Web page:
Why should businesses care about microservices?

You have an awesome software team. They are following agile practices so that you can adopt change. But how many times was your development team able to make the change you asked for in the same hour or even on the same day?

The most common answers you would get are: we could get it done by next week as we are in the middle of a sprint or the change you are asking for would require a lot of rework and testing. All in all, you never get the job done the same night.

If you do push them hard, a chaotic release is made leaving everyone frustrated and scared. You end up with this fear that it would break something else in production.

Now imagine you did make the chaotic release. The nightmare scenario is when you realize that a bug is affecting data consistency and you realize this only a full week after the release. Rollback is scary.

Changing things, innovating and quick continuous experimentation is the need of today’s business realm. You must be able to do things to your software rapidly without actually having to worry about breaking something else. This is why you should consider microservices.


To change something in the system should be a natural affair. Adding a new small feature should not cost you a deployment. You want to be able to do 100s of them every month. You want to stay nimble and fast. It should not cost you heavily in time or money.


Except for banking systems, the way software is built today focuses on managing the state of the system instead of recording facts.

For example: you have a profile picture functionality in your application. It allows your users to upload their profile picture and change it as well. As per the requirement, the software has been working perfectly fine for the past 2 years.

Suddenly, you want to find out how many times people actually change their profile picture. Even if you write the code now, you won’t be able to generate reports of your past data. However, consider this: What if the system had recorded a fact like Jane updated her profile picture? You can simply create a new report by running a query on these facts.

That being said, recording facts in such ways allows you to get your system back in a consistent state despite any other mishaps.


If you have a system that has to go down for every deployment or other maintenance reasons, you will start losing customers. You should be able to continuously make changes and deploy your application. With microservices, you only launch the changed facets of your application while still keeping everything else running.


Most developers prefer coding over actually understanding business rules or knowing the larger vision of your company. In a way, it’s also unfair to ask them to develop an inkling towards this. That being said, your goal should be to make 90% of your team redundant. Ideally, if your developer moves on, it should not bother you at all.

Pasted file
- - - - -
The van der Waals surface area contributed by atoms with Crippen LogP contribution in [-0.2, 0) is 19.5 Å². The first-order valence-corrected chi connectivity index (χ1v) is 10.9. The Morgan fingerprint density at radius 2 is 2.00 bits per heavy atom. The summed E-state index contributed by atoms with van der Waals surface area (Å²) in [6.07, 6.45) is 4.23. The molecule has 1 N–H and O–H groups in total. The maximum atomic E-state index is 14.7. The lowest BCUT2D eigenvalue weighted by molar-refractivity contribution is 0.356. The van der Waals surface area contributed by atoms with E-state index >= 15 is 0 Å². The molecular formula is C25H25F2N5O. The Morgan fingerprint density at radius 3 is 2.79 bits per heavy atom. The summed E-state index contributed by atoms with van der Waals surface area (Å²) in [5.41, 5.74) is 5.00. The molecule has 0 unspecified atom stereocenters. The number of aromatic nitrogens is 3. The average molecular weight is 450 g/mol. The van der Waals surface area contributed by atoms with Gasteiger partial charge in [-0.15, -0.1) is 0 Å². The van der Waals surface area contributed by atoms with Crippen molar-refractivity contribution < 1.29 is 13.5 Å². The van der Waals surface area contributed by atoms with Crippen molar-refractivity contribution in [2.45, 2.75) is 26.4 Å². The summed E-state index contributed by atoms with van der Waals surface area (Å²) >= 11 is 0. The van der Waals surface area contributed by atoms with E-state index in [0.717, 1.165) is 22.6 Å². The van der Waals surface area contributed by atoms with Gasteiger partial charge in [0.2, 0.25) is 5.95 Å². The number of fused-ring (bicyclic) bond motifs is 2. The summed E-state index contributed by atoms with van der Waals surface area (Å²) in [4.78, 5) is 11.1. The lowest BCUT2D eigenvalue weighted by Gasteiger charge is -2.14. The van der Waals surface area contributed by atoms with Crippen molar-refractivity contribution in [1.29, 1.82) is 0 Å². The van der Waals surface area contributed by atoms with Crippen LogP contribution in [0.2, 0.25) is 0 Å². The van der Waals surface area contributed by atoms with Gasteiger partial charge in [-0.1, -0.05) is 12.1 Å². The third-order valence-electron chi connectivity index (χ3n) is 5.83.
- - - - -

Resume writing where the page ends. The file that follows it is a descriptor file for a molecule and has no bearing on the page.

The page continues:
If your system is nothing but a set of several smaller services, each doing one thing and one thing only, the new developer only needs to know this one thing that the service does and this would be easy to comprehend because of its small size.


If you are following the latest tech trends, you probably would have noticed how new frameworks come to life every day, become the new standard, and then suddenly die to a newer, better and apter framework. If you are married to a technology stack, it becomes a nightmare to move away from it and you have to forcefully embrace its constraints. It’s an all or none situation.

Microservices allows you to date different technologies. You should be able to use newer versions of technology or use a completely new stack for a new feature as you keep cruising along your way.


Your code or microservice should be disposable. It should take you a day or two to write and deploy it. If you want to change it, you should be able to throw it out and write a new one in the same time period. That helps you change your technology stack or simply, just rewrite it better.


As the codebase grows, you generally incur technical debts. Your development team actually loves to use this as bait by saying things like- ‘If you want this change quickly, we will incur a technical debt and will need time to refactor later.‘ If you build using microservices, you probably will never hear words like this again.

I hope this conveys enough business reasons to consider microservices. I would be happy to answer any questions you have on jparekh@idyllic.co.

Idyllic Software has been working with microservices and event-sourced systems for a while now. The last 2 years of research and learning have completely changed the way we look at building software systems. Our focus towards anti-fragile systems has ensured that we never compromise on resilience in the software we build, even if it’s just an MVP. 

We would be happy for the opportunity to speak with you or your team in your quest towards building resilient software systems that allow you to embrace change and work as a truly agile business.

Originally published on LinkedIn by Jinesh Parekh : https://www.linkedin.com/pulse/why-should-businesses-care-microservices-jinesh-parekh

While you’re here, check out Sid’s post on the first microservices meetup we conducted in Pune. Also, book your slot for the second meetup on August 7 – Take a deeper dive into microservices.

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